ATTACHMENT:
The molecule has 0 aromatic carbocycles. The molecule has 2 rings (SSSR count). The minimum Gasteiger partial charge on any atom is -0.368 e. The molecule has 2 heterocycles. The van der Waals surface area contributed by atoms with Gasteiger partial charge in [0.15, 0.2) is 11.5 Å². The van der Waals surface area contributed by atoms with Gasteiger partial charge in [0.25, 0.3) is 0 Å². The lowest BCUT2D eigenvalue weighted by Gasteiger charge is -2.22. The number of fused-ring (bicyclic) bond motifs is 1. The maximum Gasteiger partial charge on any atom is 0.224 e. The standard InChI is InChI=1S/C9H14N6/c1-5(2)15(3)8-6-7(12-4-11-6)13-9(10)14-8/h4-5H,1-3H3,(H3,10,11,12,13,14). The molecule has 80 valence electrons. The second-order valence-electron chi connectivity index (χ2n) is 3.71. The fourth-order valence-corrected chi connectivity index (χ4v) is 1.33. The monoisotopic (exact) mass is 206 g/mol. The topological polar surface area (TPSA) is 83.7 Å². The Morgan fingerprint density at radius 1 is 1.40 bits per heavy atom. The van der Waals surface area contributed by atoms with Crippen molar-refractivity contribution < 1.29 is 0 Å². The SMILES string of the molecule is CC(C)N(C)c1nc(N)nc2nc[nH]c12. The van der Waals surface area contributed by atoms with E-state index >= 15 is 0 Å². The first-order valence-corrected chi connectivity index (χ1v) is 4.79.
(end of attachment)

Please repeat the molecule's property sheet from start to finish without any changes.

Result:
The molecule has 0 aromatic carbocycles. The molecule has 2 rings (SSSR count). The minimum Gasteiger partial charge on any atom is -0.368 e. The molecule has 2 heterocycles. The van der Waals surface area contributed by atoms with Gasteiger partial charge in [0.15, 0.2) is 11.5 Å². The van der Waals surface area contributed by atoms with Gasteiger partial charge in [0.25, 0.3) is 0 Å². The lowest BCUT2D eigenvalue weighted by Gasteiger charge is -2.22. The number of fused-ring (bicyclic) bond motifs is 1. The maximum Gasteiger partial charge on any atom is 0.224 e. The standard InChI is InChI=1S/C9H14N6/c1-5(2)15(3)8-6-7(12-4-11-6)13-9(10)14-8/h4-5H,1-3H3,(H3,10,11,12,13,14). The molecule has 80 valence electrons. The second-order valence-electron chi connectivity index (χ2n) is 3.71. The fourth-order valence-corrected chi connectivity index (χ4v) is 1.33. The monoisotopic (exact) mass is 206 g/mol. The topological polar surface area (TPSA) is 83.7 Å². The Morgan fingerprint density at radius 1 is 1.40 bits per heavy atom. The van der Waals surface area contributed by atoms with Crippen molar-refractivity contribution < 1.29 is 0 Å². The SMILES string of the molecule is CC(C)N(C)c1nc(N)nc2nc[nH]c12. The van der Waals surface area contributed by atoms with E-state index >= 15 is 0 Å². The first-order valence-corrected chi connectivity index (χ1v) is 4.79.